In order to secure energy supply from internal sources and increase the share of renewables, Romania intends to install 6 GW in wind farms and solar power plants, according to its final National Energy and Climate Plan (NECP) for the period 2021-2030.
However, the European Commission’s assessment of Romania’s NECP underlines that the country’s renewables target of 30.7% of gross final energy consumption in 2030 is below the 34% share resulting from the formula in Annex II to Regulation (EU) 2018/1999 on the Governance of the Energy Union and Climate Action.
The formula distributes the efforts across all EU member states in order to achieve a goal at EU level of 32%.
The European Commission has prepared assessments of the final NECPs of all member states, which include their performance in addressing the recommendations after the submission of draft NECPs.
NECPs show how each European Union member country would contribute to the bloc’s energy and climate targets for 2030 with renewables, energy efficiency, greenhouse gas emission cuts, interconnections, and research and innovation. The EU intends to achieve a 40% reduction in GHG emissions from 1990 levels (30% from 2005 levels outside the EU Emissions Trading System), a 32% share for renewables, and a 32.5% improvement in energy efficiency.
Renewables – solar, wind, hydro, nuclear
According to the NECP, Romania wants to ensure energy supply from internal sources as the primary objective for national energy security.
It aims to increase installed capacity by approximately 35% in 2030 compared to 2020 by building wind farms (2.3 GW) and solar power plants (3.7 GW), the NECP reads.
Romania plans to add 1 GW in hydropower plants, and 675 MW in nuclear power plants, but also to decrease the capacity in coal-based power plants by 1.3 GW, and in gas-fired power plants by 400 MW.
As stated in the commission’s assessment, the NECP explains the measures intended to reach the national renewables target for the electricity, heating and transport sectors, but there is no clear quantification of those measures.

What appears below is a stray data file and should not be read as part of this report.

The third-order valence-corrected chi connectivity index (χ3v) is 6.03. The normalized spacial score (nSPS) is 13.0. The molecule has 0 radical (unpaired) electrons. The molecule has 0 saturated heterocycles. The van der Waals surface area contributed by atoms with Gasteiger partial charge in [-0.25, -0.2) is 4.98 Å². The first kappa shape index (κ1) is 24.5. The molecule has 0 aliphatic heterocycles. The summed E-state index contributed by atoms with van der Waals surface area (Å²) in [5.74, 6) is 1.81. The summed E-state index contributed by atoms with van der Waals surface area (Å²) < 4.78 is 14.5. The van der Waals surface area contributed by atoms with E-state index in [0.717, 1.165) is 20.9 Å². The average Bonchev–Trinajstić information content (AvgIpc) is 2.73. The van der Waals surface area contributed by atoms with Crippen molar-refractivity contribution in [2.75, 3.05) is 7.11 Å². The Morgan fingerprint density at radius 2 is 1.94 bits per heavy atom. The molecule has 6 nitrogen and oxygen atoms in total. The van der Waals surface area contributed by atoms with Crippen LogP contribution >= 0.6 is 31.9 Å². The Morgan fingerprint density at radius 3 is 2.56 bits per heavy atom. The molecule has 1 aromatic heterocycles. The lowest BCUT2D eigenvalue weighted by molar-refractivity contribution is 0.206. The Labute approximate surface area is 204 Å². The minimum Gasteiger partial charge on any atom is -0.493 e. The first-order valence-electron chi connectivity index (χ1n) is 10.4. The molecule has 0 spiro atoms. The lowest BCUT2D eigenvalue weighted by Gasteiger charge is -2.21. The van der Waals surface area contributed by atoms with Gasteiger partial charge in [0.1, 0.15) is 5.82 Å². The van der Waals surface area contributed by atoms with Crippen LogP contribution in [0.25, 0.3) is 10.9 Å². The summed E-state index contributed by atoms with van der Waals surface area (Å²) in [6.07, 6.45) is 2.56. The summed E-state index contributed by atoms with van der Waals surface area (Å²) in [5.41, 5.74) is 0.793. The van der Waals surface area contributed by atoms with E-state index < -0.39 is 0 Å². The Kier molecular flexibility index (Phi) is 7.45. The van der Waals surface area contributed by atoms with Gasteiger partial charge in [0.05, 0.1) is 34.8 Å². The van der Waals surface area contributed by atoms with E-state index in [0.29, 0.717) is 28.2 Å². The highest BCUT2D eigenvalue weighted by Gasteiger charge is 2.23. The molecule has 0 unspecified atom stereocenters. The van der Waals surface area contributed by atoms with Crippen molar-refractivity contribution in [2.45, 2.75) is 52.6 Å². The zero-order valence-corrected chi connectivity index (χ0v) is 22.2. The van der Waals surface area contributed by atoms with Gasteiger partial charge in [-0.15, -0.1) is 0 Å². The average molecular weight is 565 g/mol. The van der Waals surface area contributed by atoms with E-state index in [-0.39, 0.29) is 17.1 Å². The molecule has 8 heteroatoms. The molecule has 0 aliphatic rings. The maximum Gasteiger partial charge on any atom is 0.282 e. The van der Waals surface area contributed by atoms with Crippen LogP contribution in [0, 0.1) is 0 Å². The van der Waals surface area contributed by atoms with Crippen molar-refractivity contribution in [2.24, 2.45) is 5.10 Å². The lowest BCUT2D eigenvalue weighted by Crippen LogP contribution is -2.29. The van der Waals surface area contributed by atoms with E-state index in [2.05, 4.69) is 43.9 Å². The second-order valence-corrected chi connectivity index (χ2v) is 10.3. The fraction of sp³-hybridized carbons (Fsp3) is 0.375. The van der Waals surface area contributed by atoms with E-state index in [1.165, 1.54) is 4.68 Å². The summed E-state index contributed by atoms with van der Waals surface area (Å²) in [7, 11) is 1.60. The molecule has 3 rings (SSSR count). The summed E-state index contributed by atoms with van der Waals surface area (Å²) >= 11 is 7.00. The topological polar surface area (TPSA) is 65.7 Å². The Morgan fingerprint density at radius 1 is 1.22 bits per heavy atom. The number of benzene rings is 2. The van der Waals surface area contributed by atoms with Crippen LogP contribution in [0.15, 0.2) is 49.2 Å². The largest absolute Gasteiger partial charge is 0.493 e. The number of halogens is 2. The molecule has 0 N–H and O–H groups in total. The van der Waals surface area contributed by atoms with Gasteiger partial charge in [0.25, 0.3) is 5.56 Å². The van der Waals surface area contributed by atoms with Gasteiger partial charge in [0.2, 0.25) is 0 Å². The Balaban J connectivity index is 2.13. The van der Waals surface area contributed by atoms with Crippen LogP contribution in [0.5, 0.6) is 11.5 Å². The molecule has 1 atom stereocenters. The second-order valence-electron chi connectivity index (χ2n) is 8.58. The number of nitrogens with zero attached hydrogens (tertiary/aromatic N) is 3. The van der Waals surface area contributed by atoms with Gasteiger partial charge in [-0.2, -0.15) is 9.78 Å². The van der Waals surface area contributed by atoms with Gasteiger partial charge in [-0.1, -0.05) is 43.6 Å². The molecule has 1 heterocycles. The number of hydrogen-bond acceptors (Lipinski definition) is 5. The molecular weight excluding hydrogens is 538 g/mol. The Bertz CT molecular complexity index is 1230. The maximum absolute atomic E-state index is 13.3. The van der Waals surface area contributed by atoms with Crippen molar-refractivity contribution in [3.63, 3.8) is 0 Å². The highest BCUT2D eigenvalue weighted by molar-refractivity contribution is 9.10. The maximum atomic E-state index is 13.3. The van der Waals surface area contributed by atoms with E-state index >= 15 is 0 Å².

Investments – EUR 150 billion needed
Romania has estimated investments for reaching the NECP targets at EUR 150 billion or around 7% of current GDP, of which
EUR 127 billion is for energy demand in the industry and the tertiary, residential and transport sectors. The funds will be spent on electricity grids, power plants and steam boilers.
The sources of funding are EU programmes and ETS revenues, but the commission said there are gaps in investment needs and that there are no details on investments generated by revenues from ETS allowances.
The NECP sets a 2030 target of a 2% cut in non-ETS greenhouse gas (GHG) emissions. It is in line with the legislated national 2030 target.
The plan does not consider whether overachievement of the target could be cost-efficient if annual emission allocations were to be transferred to other member states, the assessment reads.
Energy efficiency – very low ambition
The country has increased the level of ambition of its national contribution to the 2030 EU level target compared to the draft plan. However, its planned contribution to primary energy consumption is still of low ambition, while for final energy consumption it is of very low ambition.
The commission welcomes Romania’s intention to go beyond a 3% to 4% renovation rate.